Speed, acceleration, distance, time question

• texasman1979
In summary, the author needs help getting the math and equations right for a science fiction book, and he feels that the topic is not being taken seriously.
texasman1979
I am writing a science fiction book. I have several long and/or fast trips to make. I am writing a program where i can pull specific speeds and other data along the time line.

I essentially need to do this several different times with several different trips.

What I need to do is I want to plug in the mass of the ship and the length of time and distance to get there and it gives me all other relevant data such as acceleration, thrust, etc.

Being that it is a novel, it doesn't have to be perfectly correct numbers but i want them to be realistic results that make sense for the more higher educated readers Ill have.

I can write the code to the program but the math is kind of kicking my butt a bit. I have posted a picof the program I'm modifying.

I would appreciate any help i can get to make this novel better for you, the potential reader. :)

Attachments

• Untitled.png
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x=x0 +v0 t+1/2at2

Something like that but more. I need to input mass, distance, and time and be able to get all other data.
Again, i don't need help with the Code, just the math.

Thx

If you are including relativistic effects then this would be the right place to start
http://math.ucr.edu/home/baez/physics/Relativity/SR/rocket.html

Last edited by a moderator:
For my purposes, relativity is not a counted aspect of my story. You'll have to read my book to find out why.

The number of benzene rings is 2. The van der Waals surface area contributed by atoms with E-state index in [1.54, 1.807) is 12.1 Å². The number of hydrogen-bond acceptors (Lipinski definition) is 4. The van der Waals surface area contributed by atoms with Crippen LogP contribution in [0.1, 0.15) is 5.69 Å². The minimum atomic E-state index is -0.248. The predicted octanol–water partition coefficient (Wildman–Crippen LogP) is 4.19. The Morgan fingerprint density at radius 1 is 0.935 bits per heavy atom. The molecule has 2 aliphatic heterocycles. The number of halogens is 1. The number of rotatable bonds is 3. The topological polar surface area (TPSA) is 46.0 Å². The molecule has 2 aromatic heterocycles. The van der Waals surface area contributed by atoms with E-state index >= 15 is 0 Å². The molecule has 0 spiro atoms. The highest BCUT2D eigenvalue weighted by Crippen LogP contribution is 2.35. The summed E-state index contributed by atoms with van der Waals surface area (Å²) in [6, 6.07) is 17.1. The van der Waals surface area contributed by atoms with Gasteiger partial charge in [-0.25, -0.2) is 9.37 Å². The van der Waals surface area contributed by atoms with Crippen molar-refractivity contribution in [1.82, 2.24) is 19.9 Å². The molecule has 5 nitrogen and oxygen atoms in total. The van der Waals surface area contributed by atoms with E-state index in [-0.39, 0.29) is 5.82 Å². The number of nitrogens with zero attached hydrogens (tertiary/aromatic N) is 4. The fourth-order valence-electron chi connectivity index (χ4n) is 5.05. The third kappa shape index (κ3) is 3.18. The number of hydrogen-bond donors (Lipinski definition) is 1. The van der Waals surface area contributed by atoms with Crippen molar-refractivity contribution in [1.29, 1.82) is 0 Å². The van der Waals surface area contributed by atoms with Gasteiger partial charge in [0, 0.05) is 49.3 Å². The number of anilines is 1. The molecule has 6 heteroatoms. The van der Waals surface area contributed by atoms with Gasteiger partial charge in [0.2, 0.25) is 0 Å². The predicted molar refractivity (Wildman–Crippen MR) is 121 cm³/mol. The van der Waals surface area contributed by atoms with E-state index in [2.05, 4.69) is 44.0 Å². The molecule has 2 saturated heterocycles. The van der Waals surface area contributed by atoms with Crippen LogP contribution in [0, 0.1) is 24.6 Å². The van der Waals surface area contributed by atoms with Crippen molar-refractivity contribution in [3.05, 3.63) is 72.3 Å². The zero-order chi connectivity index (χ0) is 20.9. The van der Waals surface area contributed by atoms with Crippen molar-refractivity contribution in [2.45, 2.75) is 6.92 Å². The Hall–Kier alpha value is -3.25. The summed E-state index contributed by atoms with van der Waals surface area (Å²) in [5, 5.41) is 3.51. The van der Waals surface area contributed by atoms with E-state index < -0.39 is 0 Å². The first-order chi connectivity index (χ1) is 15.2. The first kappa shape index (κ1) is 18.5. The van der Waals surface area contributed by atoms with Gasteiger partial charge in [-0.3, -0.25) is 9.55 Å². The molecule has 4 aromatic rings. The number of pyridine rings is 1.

So with that said, a lot of that stuff on that page is only partly useful. do you know a place that covers the topic that well neglecting relatively?

Lets hold off the thought of rockets for now. lol

Rocket equations won't work because my craft utilizes an external unlimited fuel source.

I have initial velocity, mass, time, and distance.

I need thrust, acceleration, and other velocities based on time.

ƒΓΔΘΛΠΣΦΨΩΞαβγδεζηθικλμνξοπρσςτυφχψωϑϒϖħ†
Those symbols mean nothing to me as i did not ever take advanced college calculus.

Maybe there is someone that knows high level math than can help me work this out?

I keep finding examples like calculate distance with a given acceleration and speed. That doesn't help.

Anyone else wish to chip in?

Thx Dalespam but i don't think we are on the same page.

It might be helpful to work through a specific example. Can you post one?

I think it is not possible to take the acceleration (force) as a result of initial conditions. To simulate motion you want the law of motion, the acceleration (force). Try finite difference method with central 1st derivative.

There has been an accident with a mining vessel and a new fast boat has been developed. It need to go just over an AU in 40 hours. Like I said, I have some initial info but need various realistic info to propagate the story correctly. This is also important for other parts of the story and will be used multiple times in various ways throughout an entire trilogy of novels and beyond. I need help getting the equations right s I can incorporate them into a computer program I am writing so I can have this readily available over the next several years of writing the books. I am at the point where I need the math to move the book forward.

I need help getting the equations and math right so I can move forward.

and why has my topic been moved to the nose bleed section? i don't think the issue will be taken seriously here.

is no one willing to help me sort out the math of space flight in the solar system?

i may be writing a book but the math is not fantasy.

texasman1979 said:
Rocket equations won't work because my craft utilizes an external unlimited fuel source.

I have initial velocity, mass, time, and distance.

I need thrust, acceleration, and other velocities based on time
Then it sounds like you want the so called SUVAT equations. You can use 2 to find acceleration and then 1 to find velocity at any time.

http://physicsforidiots.com/physics/dynamics/